Friday, November 21, 2008

Punnett Square

A Punnett square is a chart that shows all possible combinations of alleles that can result from a genetic cross. The possible alleles from one parent are written across the top and the possible alleles from the other parent are written down the left side. The combined alleles in the boxes of the Punnett squre represent all the possible combinations in the offspring. Ina genetic cross, the allele that each parent will pass on to its offspring is based on probablility.

Tuesday, November 11, 2008

Heredity and Genetics

An organism's traits are controlled by the alleles it inherits from its parents. In a genetic cross, the allele that each parent will pass on to its offspring is inherited based on prbability. An organisms's phenotype is its physical appearance, or visible traits. An organism's genotype is its genetic makeup, or allele combinations.

Chromosomes are made up of many genes joined together like beads on a string. According to the chromosome theory of inheritance, genes are carried from parents to their offspring on chromosomes. During meiosis, the chromosome pairs separate and are distributed to two diffent cells. The resulting sex cells have only half as many chromosomes as the other cells in the organism.

The order of the nitrogen bases along a gene fomrs a genetic code that specifies what type of protein will be formed. During protein synthesis, the cell uses information from a gen on a chromosome to produce a specific protein. Mutations can cause a cell to produce an incorrect protein during protein synthesis. As a result, the organism's traits or phenotype, may be different from what it normally would have been.

Some human traits are controlled by single genes with two alleles, and others by single genes with multiple alleles. Still other traits are controlled by many genes that act together. The sex chromosomes carry genes that determine whether a person is male or female. They also carry genes that determine other traits.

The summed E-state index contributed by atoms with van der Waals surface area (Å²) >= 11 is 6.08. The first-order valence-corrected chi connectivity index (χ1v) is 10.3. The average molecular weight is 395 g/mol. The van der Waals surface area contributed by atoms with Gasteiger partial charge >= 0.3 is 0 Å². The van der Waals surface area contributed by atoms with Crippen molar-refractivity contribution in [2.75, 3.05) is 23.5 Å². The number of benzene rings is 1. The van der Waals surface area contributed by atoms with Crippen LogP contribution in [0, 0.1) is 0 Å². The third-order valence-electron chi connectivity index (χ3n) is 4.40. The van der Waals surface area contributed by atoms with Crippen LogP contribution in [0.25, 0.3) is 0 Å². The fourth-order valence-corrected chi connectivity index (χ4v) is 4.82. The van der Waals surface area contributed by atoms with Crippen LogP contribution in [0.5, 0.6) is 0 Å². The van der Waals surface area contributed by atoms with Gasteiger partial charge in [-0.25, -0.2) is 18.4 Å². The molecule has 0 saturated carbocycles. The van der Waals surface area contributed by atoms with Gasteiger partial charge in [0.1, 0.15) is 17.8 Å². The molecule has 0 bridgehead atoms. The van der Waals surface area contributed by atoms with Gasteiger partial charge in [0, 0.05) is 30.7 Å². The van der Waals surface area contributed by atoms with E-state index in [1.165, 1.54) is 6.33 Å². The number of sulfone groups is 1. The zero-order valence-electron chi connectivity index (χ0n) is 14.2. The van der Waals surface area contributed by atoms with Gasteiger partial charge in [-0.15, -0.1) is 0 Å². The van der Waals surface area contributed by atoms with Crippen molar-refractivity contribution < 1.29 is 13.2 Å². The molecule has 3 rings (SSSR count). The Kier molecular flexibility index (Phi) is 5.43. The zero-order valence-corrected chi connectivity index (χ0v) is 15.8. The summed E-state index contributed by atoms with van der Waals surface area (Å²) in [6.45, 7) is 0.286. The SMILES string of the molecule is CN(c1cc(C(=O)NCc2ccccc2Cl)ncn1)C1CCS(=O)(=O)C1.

Saturday, October 11, 2008


Cells are the basic unit of structure and function in living things.

The cell theory states: All living things are composed of cells; cells are the basic unit of structure and function in livings things, all cells are produced from other cells.

Many of the compounds found in living things contain the element carbon. Most compounds that contain carbon are called organic compounds. Carbohydrates, proteins, lipids, and nucleic acids are important groups of organic compounds in living things. Compounds that do not contain the element carbon are called inorganic compounds.

Diffusion is the main method by which small molecules move across the cell membrane. Many cellular processes depend on osmosis. The main difference between passive transport and active transport is that active transport requires the cell to use its own energy while passive transport does not.

All living things obtain energy either directly or indirectly from the energy of sunlight. Photosynthesis is a process in which plants and some other organisms use energy from the sun to convert carbon dioxide and water into oxygen and glucose. During respiration, cells break down simple food molecules such as sugar and release the energy they contain. Fermentation provides energy for cells without using oxygen.

During interphase, the cell grows, makes a copy of its DNA, and prepares to divide into two cells. During mitosis, one copy of the DNA is distributed into each of the two daughter cells. During cytokinesis, the cytoplasm divides, distributing the organelles into each of the two new cells.

Sunday, September 21, 2008

Characteristics of Living Things

Living things all share a few common characteristics. Living things are made of cells, contain similar chemicals, use energy, respond to their surroundings, grow and develop, and reproduce. All organisms need water food, living space , and stable internal conditions. Homostasis is the process by which an organism's internal environment is kept stable ins pite of changes in external environment.

Thursday, September 11, 2008

A (The) Scientific Method

Every science class that you will ever take will begin by refreshing or reteaching "THE" scientific method. But, I like to think of it as "A" scientific method.

Everyone of us uses our five senses to investigate the world around us. We are all naturally investigative scientist. These are a few of the skills to be a true scientist. Other skills such as inferring and predicting are equally important. Scientific attitudes play an important part in all investigations as well, to include, curiosity, honesty, open-mindedness, skeptiscism and creativity.

The steps of "A" scientific method-
1. Make an observation,
2. Ask a question,
3. Form a hypothesis,
4. Conduct an experiment,
5. Collect data - accept or reject hypothesis.

Monday, August 11, 2008

Doing Science Safely

Good preparation helps you stay safe when doing scientific investigations.

An accident happens because of the lack of forthought.

Always read procedures before beginning any investigaton.

Follow all written and oral directions.

When an accident occurs, not matter how minor, notify your teacher immediately